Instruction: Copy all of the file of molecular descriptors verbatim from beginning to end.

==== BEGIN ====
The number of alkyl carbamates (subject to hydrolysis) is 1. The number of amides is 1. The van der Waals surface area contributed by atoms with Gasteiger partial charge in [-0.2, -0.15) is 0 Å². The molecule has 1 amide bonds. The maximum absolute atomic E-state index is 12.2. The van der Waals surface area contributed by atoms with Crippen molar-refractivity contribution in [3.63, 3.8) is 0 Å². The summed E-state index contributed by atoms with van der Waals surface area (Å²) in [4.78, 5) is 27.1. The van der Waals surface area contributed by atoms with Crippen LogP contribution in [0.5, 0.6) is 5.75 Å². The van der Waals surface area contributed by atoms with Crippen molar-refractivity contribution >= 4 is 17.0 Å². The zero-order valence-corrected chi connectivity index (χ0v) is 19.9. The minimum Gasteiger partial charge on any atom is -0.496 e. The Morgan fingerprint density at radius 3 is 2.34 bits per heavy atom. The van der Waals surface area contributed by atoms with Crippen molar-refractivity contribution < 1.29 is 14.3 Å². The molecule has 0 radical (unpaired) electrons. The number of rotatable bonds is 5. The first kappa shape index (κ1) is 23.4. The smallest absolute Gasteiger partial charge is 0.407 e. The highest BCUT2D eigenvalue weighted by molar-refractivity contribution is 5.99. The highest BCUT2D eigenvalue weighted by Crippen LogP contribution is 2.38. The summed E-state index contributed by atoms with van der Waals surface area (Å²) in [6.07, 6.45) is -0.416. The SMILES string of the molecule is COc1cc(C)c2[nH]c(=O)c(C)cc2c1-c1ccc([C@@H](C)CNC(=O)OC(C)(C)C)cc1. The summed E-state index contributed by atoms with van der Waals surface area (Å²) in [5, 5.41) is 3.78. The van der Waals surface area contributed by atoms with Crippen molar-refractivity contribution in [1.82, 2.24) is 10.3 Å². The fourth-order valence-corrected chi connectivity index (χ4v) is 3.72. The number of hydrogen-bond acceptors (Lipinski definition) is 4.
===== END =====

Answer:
The number of alkyl carbamates (subject to hydrolysis) is 1. The number of amides is 1. The van der Waals surface area contributed by atoms with Gasteiger partial charge in [-0.2, -0.15) is 0 Å². The molecule has 1 amide bonds. The maximum absolute atomic E-state index is 12.2. The van der Waals surface area contributed by atoms with Crippen molar-refractivity contribution in [3.63, 3.8) is 0 Å². The summed E-state index contributed by atoms with van der Waals surface area (Å²) in [4.78, 5) is 27.1. The van der Waals surface area contributed by atoms with Crippen LogP contribution in [0.5, 0.6) is 5.75 Å². The van der Waals surface area contributed by atoms with Crippen molar-refractivity contribution >= 4 is 17.0 Å². The zero-order valence-corrected chi connectivity index (χ0v) is 19.9. The minimum Gasteiger partial charge on any atom is -0.496 e. The Morgan fingerprint density at radius 3 is 2.34 bits per heavy atom. The van der Waals surface area contributed by atoms with Crippen molar-refractivity contribution < 1.29 is 14.3 Å². The molecule has 0 radical (unpaired) electrons. The number of rotatable bonds is 5. The first kappa shape index (κ1) is 23.4. The smallest absolute Gasteiger partial charge is 0.407 e. The highest BCUT2D eigenvalue weighted by molar-refractivity contribution is 5.99. The highest BCUT2D eigenvalue weighted by Crippen LogP contribution is 2.38. The summed E-state index contributed by atoms with van der Waals surface area (Å²) in [6.07, 6.45) is -0.416. The SMILES string of the molecule is COc1cc(C)c2[nH]c(=O)c(C)cc2c1-c1ccc([C@@H](C)CNC(=O)OC(C)(C)C)cc1. The summed E-state index contributed by atoms with van der Waals surface area (Å²) in [5, 5.41) is 3.78. The van der Waals surface area contributed by atoms with Crippen molar-refractivity contribution in [1.82, 2.24) is 10.3 Å². The fourth-order valence-corrected chi connectivity index (χ4v) is 3.72. The number of hydrogen-bond acceptors (Lipinski definition) is 4.